Memorial book of
Suchowola Yizkor Book
This project is being initiated in order to fund the translation of the 308 page Yizkor Book. The goal is to eventually provide a complete translation of this book to JewishGen. A translation of some portions of the book (table of contents, a martyr list and other individual sections) already exists on JewishGen.
Jewish genealogists seeking to trace their roots to Suchowola and its region constitute the primary audience for the material. However, the material has the potential to be of broader appeal to scholars interested in the region or specializing in Jewish history and society. In particular, as has been the case with other such books, Polish gentiles with an interest in the Jewish community of Suchowola or the general history of Suchowola will likely take interest in the book.
Yizkor books are unique sources of information on once vibrant towns, primarily in central and Eastern Europe, whose Jewish populations were destroyed in the Holocaust. Written after World War II by émigrés and Holocaust survivors, YIzkor books contain narratives of the history of the town, details of daily life, religious and political figures and movements, religious and secular education, and gripping stories of the major intellectual and Zionist movements of the 20th century. The necrologies and lists of residents are of tremendous genealogical value, as often the names of individuals who were taken to extermination camps or died in the forests are not recorded elsewhere.
Suchowola is located about 50 km north of Bialystok. The Jewish population of Suchowola estimated at 1,500 people was eradicated by Nazi Germans during the Holocaust.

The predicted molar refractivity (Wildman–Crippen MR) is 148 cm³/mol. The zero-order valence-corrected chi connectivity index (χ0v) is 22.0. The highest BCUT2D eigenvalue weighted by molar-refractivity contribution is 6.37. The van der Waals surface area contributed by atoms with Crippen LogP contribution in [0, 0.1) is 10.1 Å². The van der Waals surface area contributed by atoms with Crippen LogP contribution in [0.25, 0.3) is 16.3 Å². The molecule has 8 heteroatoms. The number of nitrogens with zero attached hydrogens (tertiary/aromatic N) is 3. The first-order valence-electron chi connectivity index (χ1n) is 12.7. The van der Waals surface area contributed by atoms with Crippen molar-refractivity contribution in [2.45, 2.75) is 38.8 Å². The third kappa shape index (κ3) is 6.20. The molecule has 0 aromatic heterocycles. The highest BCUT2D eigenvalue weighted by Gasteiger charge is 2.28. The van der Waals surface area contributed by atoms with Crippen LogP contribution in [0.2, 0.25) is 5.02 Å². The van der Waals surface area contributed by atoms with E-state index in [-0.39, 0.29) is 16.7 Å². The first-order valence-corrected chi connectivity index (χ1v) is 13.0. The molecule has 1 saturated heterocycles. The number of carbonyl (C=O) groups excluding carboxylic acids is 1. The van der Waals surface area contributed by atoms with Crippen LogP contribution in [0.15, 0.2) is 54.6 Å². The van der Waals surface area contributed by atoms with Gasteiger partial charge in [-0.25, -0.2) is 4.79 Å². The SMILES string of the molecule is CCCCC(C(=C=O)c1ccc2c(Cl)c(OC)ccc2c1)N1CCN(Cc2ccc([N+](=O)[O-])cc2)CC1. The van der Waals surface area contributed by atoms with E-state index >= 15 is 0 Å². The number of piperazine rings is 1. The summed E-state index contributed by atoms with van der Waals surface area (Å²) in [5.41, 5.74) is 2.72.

Survivors, descendants of survivors, as well as descendants of those who emigrated from Suchowola prior to the war are known to exist in the United States, Israel, Mexico, South Africa, Australia and other countries. This Yizkor book is a major source for documented history of the town and its Jewish population, and will result in the creation of a primary English language source.
As funds become available, Hebrew and Yiddish pages will be translated into English by a professional translator.
The project coordinator will select the order in which the chapters will be translated and will work closely with the translator to ensure a grammatically correct and idiomatic translation. Those donating funds to the project will be given the opportunity to select the chapters of interest for priority in translation.
A full translation is currently estimated to cost $15,000. This estimate will be revised and refined as the project progresses.
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Updated 29 Aug 2016 by LA